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Looking for Best Tax Treatment of Oil and Gas: Fiscal Experiments Continued

Looking for Best Tax Treatment of Oil and Gas:  Fiscal Experiments Continued

The subject of taxation became the absolute hit of 2018. The government once again decided to rewrite the rules of the game.

President Putin’s new inauguration decree served as the main pretext. It turned out that about 8 trillion roubles extra was necessary for the new national projects announced. The Cabinet did not take long to decide where the funds should be taken.

The result was acceleration of the so-called tax manoeuvre started as far back as 1 January 2015. It suggested shifting the tax burden to the wellhead: the effect on the state budget of gradual abandonment of the export duty will be more than compensated for by quicker growth in mineral resources extraction tax (MRET).

The laws on tax reform have already gone through the parliament and will take effect as of next year. This means nothing good for companies.

Having lost the drafting stage when the texts of the bills were formed, the companies now try get at least some compensation. The Finance Ministry suggests that the law on additional income tax (AIT) should be viewed as such. It would seem the industry has long since dreamt of it.

It is a taxation system innovative for Russia that would make it possible to switch from taxing revenue to taxing profits. Oil companies fought for that for years. Today, however, they do not seem to be happy, not hurrying to switch to the new taxation system, but demanding that good old privileges should be kept.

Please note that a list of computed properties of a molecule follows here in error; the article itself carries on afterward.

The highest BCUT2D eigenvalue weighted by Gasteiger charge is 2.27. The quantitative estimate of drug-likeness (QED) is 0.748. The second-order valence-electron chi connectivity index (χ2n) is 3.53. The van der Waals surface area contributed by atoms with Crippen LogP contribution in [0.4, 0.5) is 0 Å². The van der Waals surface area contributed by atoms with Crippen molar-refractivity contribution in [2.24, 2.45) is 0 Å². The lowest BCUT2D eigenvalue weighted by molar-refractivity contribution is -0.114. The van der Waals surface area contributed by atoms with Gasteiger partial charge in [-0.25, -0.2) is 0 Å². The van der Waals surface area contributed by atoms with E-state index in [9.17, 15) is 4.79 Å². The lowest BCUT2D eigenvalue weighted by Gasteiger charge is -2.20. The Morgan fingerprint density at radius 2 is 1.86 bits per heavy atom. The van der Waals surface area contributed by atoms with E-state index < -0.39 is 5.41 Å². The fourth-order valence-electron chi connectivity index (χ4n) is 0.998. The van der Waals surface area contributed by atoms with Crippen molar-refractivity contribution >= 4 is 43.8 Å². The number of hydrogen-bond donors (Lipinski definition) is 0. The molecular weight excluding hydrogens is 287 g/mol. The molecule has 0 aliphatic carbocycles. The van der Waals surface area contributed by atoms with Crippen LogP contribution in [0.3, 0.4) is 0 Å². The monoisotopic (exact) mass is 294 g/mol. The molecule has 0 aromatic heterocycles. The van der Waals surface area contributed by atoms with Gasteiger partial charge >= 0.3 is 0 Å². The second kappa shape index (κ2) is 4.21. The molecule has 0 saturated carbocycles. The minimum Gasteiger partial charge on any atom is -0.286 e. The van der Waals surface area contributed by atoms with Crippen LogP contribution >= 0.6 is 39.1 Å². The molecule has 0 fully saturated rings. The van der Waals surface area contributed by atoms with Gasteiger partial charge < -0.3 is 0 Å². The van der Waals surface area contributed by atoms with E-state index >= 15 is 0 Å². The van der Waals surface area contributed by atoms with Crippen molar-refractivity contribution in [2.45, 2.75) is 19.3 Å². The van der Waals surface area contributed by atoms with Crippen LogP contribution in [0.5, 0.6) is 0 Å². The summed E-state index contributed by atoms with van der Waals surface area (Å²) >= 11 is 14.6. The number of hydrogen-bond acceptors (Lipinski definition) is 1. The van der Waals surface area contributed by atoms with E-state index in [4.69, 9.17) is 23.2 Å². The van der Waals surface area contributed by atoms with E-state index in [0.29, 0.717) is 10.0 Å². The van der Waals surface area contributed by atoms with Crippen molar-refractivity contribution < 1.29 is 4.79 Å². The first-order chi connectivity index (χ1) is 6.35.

In the new report we consider in detail the following questions:

  • Four years with the tax manoeuvre – the first results

    • What has the new tax treatment resulted in for the state budget and companies?
    • Preliminary financial results of 2018
  • Acceleration of the tax manoeuvre

    • What are the implications for the industry?
  • Excise refunds as an attempt to sugar the pill for the main victim, the oil refining sector

    • Will new mechanisms be able to prevent growth in petrol prices on the domestic market or should direct government regulation be expected?
    • Schemes of compensation to oil companies for the acceleration of the tax manoeuvre – the words and the deeds
  • AIT – why do companies not want to endorse the experiment?

    • A comparison of AIT with incentives
    • How the law on AIT will be amended
  • The fate of hard-to-recover reserves – will the new taxation system help start their development?

  • What new amendments are to be expected in the near future?

    • The government promises stability of the new tax treatment, but active rewriting of fiscal rules is under way even now
    • What novelties should the industry expect?

Contents of the report:

Chapter 1. Debate on Tax Manoeuvre Completion: Finance Ministry Watching over Government Revenue 5
Chapter 2. Deceptive Export Incentives for Oil Industry 19
Chapter 3. Price of Tax Manoeuvre Completion: What Will Save Russian Oil Refining? 27
3.1 Transitional Procedure for Calculating MRET on Oil 27
3.2 Change of Mechanism for Calculating Excise on Petroleum Products 32
Chapter 4. AIT: Dream Not Yet Come True 45
Forecast of Developments 55
Date of release: December 19, 2018

If you are interested to obtain please contact » Elena Kim

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Oil and Gas Sector Regulation in 2022 and Prospects for 2023
Gazprom at the Forefront of Economic and Political Battles with Europe
Gazprom is being actively thrown out of the market. Its annual supplies to Europe have shrunk from the previous 150 billion to 65 billion cubic metres of gas. European officials assure that they have already learnt how to live without Russian gas, so they will bring its purchases down to but nominal values in 2023. Their main hope is liquefied natural gas. Today the EU must make a crucial decision: whether it has passed the point of no return in gas business with Russia and whether it is certain that its economy will endure without supplies of Russian pipeline gas. Or, on the contrary, Europe will realise after all that the gas balance will not be achieved and the payment for so headlong a rush for LNG will be disproportionate. Assessment of the potential volume of LNG that will appear on the market before the end of the current decade will be the most important factor for making the decision.

All reports for: 2015 , 14 , 13 , 12 , 11 , 10 , 09 , 08 , 07

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